Year of publication
- Causes and effects of Substratum, Superstratum and Adstratum influence, with reference to Tibeto-Burman languages (2009)
- Language contact has become a major focus of inquiry in historical and typological linguistics in the last twenty years, spurred in a large part by the publication of Thomason & Kaufman (1988), which tried to make sense of a large amount of language contact data. They argued that there was a direct relationship between the degree or intensity of language contact and the amount and type of influence the contact would have on one or more of the languages involved. Essentially, the greater the degree of bilingualism, the greater the degree of contact influence (see also Thomason 2001); if the contact and bilingualism was minimal, then there might just be a few loanwords adapted to the borrowing language's phonology and grammatical system, but if the contact and bilingualism was of a greater degree there would be influence in the grammar and phonology of the affected language. As more linguists came to take language contact more seriously, they came to realize how common language contact phenomena are.
- Chinese as a topic-comment (not topic-prominent and not SVO) language (2009)
- Many linguists in China and the West have talked about Chinese as a topic-comment language, that is, a language in which the structure of the clause takes the form of a topic, about which something is to be said, and a comment, which is what is said about the topic, rather than being a language with a subject-predicate structure like that of English. Y. R. Chao (1968), for example, said that all Chinese clauses have topic-comment structure and there are no exceptions.
- Relative clause structures in the Rawang language (2009)
- This paper discusses the types of relative clause and noun complement structures found in the Rawang language, a Tibeto-Burman language of northern Myanmar, as well as their origin and uses, with data taken mainly from naturally occurring texts. Two types are preposed relative clauses, but in one the relative clause is nominalized, and in the other it is not. The non-nominalized form with a general head led to the development of nominalizing suffixes and one type of nominalized relative clause structure. As the nominalized form is a nominal itself, it can be postposed to the head in an appositional structure. There is also discussion of the Rawang structures in the context of Tibeto-Burman and the development of relative clause structures in the language family.
- Nominalization in Rawang (2009)
- This paper discusses the various forms, origins, and uses of nominalization in the Rawang (Rvwàng) language, a Tibeto-Burman language of northern Myanmar, with data taken mainly from naturally occurring texts.
- The copula and existential verbs in Qiang (2007)
- This paper discusses the copula and existential verb constructions in Qiang, a Tibeto-Burman language of northern Sichuan, China.
- Minority languages of China (2007)
- This chapter looks at language endangerment in the People's Republic of China, focusing on three of the main factors that influence language maintenance in China today: increased contact due to population movements and changes in the economy; the population policies of the government, particularly the identification of nationalities and languages; and the education system, particularly bilingual education. Finally, we give a brief account of the major efforts to document endangered languages.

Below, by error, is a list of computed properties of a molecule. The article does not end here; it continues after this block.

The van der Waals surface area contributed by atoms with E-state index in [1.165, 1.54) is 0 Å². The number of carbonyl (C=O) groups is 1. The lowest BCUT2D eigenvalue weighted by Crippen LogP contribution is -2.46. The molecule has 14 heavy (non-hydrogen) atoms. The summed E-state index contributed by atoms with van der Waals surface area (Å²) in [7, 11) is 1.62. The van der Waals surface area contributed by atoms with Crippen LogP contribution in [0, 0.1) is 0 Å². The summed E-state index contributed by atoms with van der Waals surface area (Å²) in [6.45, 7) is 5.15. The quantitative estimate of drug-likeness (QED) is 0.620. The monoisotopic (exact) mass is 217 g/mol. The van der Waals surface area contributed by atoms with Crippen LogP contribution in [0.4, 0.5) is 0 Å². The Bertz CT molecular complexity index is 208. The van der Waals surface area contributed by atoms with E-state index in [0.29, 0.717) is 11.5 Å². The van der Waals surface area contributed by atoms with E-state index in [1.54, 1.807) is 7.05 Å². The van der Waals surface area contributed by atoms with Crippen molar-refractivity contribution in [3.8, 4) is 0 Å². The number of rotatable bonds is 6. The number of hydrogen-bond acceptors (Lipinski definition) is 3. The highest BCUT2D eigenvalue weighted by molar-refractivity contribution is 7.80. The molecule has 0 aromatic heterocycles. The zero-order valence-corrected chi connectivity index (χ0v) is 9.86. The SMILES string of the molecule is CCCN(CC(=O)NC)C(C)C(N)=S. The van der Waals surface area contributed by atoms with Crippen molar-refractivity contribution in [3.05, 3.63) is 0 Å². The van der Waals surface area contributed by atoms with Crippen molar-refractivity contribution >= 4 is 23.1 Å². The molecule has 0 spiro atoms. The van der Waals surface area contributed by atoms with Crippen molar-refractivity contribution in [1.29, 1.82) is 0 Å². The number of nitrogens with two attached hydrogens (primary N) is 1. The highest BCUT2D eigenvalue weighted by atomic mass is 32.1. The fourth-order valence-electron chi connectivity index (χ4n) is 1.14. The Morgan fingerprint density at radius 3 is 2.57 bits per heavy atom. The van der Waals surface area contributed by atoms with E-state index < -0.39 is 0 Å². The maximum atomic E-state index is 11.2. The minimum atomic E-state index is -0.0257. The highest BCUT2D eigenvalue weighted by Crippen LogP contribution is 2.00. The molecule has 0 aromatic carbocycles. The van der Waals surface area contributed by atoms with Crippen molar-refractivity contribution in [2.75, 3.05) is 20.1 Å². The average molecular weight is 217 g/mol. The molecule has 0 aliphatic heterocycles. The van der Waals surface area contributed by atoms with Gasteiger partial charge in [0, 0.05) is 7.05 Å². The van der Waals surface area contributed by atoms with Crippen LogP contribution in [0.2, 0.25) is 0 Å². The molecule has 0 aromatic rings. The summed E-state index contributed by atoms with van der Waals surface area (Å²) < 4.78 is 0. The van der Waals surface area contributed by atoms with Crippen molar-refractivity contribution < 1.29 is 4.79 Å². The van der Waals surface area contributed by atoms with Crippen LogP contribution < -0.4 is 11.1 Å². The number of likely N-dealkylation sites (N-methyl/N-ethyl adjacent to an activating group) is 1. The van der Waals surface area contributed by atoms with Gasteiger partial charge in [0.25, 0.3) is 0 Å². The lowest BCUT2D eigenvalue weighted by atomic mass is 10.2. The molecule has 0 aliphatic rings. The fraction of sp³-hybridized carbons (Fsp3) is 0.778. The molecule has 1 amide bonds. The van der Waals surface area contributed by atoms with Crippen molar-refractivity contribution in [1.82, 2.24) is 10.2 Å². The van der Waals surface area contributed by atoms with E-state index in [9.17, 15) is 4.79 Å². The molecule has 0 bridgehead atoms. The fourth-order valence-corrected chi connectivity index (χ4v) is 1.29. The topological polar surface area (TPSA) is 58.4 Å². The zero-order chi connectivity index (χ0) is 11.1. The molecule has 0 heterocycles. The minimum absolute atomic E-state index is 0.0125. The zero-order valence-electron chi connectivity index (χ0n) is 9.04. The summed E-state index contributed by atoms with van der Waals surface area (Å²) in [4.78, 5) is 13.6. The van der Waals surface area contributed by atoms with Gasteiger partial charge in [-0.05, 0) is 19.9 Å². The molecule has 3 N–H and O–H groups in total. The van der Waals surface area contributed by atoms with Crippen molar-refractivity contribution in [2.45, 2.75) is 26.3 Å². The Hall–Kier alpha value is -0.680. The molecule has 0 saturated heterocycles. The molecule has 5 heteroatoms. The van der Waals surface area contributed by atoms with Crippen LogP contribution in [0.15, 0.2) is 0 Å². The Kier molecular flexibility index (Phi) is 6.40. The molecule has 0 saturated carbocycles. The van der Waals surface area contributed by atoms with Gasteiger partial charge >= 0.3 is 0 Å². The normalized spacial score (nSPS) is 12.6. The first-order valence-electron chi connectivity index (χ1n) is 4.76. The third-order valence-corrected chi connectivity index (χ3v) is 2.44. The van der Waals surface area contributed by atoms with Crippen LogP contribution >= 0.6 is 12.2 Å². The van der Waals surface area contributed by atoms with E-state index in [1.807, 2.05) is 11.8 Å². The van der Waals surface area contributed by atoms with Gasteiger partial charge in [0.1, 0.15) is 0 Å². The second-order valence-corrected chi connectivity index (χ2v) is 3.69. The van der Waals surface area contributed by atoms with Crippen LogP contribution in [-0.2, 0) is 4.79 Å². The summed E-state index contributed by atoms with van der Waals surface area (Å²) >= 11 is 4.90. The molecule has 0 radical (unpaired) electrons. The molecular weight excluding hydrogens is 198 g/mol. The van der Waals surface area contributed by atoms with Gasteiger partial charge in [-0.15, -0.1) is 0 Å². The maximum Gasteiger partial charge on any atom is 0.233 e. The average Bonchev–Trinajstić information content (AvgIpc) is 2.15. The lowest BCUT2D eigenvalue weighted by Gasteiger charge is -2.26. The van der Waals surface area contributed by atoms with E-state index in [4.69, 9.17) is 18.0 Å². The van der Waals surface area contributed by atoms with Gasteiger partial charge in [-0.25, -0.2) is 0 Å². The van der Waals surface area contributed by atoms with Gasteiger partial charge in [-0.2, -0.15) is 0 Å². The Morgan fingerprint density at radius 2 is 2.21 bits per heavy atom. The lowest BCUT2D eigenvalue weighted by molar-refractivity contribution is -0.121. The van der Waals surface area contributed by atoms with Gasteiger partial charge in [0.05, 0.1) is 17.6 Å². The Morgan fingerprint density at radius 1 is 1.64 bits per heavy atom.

- On describing word order (2006)
- One aspect that is always discussed in language descriptions, no matter how short they may be, is word order. Beginning with Greenberg 1963, it has been common to talk about word order using expressions such as "X is an SOV language", where "S" represents "subject", "0" represents "object", and "V" represents "verb". Statements such as this are based on an assumption of comparability, an assumption that all languages manifest the categories represented by "S", "0", and "V" (among others), and that word order in all languages can be described (and compared) using these categories.
- On grammatical relations as constraints on referent identification (2006)
- Based on a Relevance Theory-informed view of language development, this paper argues that grammatical relations are construction-specific conventionalizations (grammaticalizations) of implicatures which arise out of repeated patterns of reference to particular types of referents. Once conventionalized, these structures function to constrain the hearer's identification of referents in discourse. As they are construction-specific, and hence language-specific, there is no category "subject" across languages; different languages will either show this type of grammaticalization or not, and if they do, may show it or not in different constructions. Any cross-linguistic use of terms such as "subject" (and "S", as in "SOV") should then be avoided.
- Copula constructions in Rawang (2007)
- This paper discusses the various uses of the copula in the Rawang language, a Tibeto-Burman language of northern Myanmar, plus other types of copula like-constructions, with data taken mainly from naturally occurring texts.
- Sino-Tibetan languages (2006)
- The Sino-Tibetan (ST) language family includes the Sinitic languages (what for political reasons are known as Chinese ‘dialects’) and the 200 to 300 Tibeto-Burman (TB) languages. Geographically it stretches from Northeast India, Burma, Bangladesh, and northern Thailand in the southeast, throughout the Tibetan plateau to the north, across most of China and up to the Korean border in the northeast, and down to Taiwan and Hainan Island in the southeast. The family has come to be the way it is because of multiple migrations, often into areas where other languages were spoken (LaPolla, 2001).